The US District Court for the Northern District of Illinois recently held that an owner of industrial equipment which was leased to the operator of a plating facility was strictly liable as the current owner of a facility under Section 107(a) of the Comprehensive Environmental Response, Compensation and Liability Act 1980 (commonly known as 'Superfund').(1)
In Saporito the federal government sought to recover over $1.5 million in clean-up costs at the site of a former plating facility. The government sought summary judgment against Saporito on the grounds that he was the current owner of a facility within the meaning of Superfund "based on his undisputed ownership of equipment used in the plating process". Saporito opposed the motion on the grounds that: (i) no evidence existed that the equipment which he had owned and leased to the operator was connected to the release or threatened release of hazardous substances; and (ii) the equipment had been leased to the person who had actually operated the plating facility.
The court rejected both arguments, holding that Superfund is a strict liability statute which requires no proof of a connection between the property owned by the defendant and the incurrence of Superfund clean-up costs. The court, relying on ELF Atochem North American Inc v United States,(2) held that the plating line owned by Saporito was "no less a facility than the land on which it operated". The court further observed that just as Superfund extends liability to a landowner that may be unaware of the polluting activities of its lessee, it similarly extends to an owner of equipment "whose lessee is using the equipment in a similar manner".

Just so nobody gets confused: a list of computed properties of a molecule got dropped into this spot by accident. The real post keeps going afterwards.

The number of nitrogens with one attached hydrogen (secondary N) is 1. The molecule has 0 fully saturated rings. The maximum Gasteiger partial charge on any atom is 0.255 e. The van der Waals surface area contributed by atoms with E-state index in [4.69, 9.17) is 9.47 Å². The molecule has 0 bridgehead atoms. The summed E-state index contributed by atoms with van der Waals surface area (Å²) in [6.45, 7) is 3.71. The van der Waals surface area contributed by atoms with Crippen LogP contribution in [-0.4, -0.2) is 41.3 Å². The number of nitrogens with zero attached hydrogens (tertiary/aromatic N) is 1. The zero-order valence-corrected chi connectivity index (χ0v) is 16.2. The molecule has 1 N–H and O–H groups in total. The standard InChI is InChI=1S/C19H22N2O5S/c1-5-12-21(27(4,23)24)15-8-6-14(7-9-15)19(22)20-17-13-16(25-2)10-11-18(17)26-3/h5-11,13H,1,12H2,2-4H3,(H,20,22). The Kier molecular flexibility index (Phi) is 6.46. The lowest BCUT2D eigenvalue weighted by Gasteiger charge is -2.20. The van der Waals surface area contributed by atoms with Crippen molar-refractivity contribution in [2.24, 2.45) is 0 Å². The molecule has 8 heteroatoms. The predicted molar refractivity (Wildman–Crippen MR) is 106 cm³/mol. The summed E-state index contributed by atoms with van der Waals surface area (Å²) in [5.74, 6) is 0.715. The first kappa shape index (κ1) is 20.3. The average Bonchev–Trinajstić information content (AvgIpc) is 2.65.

Saporito argued that as the owner of a Superfund facility (ie, a current owner and potentially responsible party), he should be entitled to a defence for owners that protect a security interest. The court also rejected this argument, finding that Saporito's ownership interest was not "primarily to protect a security interest", which is a necessary element of such defence.
If upheld on appeal, the court's ruling could significantly broaden the scope of Superfund liability. Superfund's broad definition of 'facility' explicitly encompasses equipment; thus, this aspect of the ruling was not controversial. However, Superfund holds liable only the current owner of a facility "from which there is a release, or a threatened release, which causes the incurrence of response costs, of a hazardous substance".(3) Thus, the court appeared to err in holding that the government did not have to establish that the equipment owned by Saporito (ie, the plating line) was connected to the release or threatened release of a hazardous substance, giving rise to the costs which the government sought to recover. The court confused the fact that once liability has been established, Superfund holds the parties strictly liable with the requirement that to establish liability based on ownership of a facility, the plaintiff must show that such facility caused the release or threatened the release in question. Once a party qualifies as liable under Section 107(a), there is no need to prove negligence or fault. However, the plaintiff must still link the facility to the release or threatened release which gave rise to the clean-up costs.
It is predicted that unless this case is resolved out of court, the decision will be reversed on appeal. The court in this case was likely influenced by the fact that Saporito had at certain times been involved in the plating operation and thus was not merely an owner of equipment leased to an unconnected third-party operation. Nevertheless, and despite the the court's flawed reasoning, the Saporito decision clarifies that owners of industrial equipment leased to third-parties should consider taking steps to mitigate potential Superfund liability, especially in instances where a plaintiff can establish that the equipment in question contributed to the release of hazardous substances which caused contamination. In such instances the owner of the equipment, even if not involved in the plant's operations, could be held liable as the current owner of a Superfund facility under the proper reading of Superfund's strict liability scheme.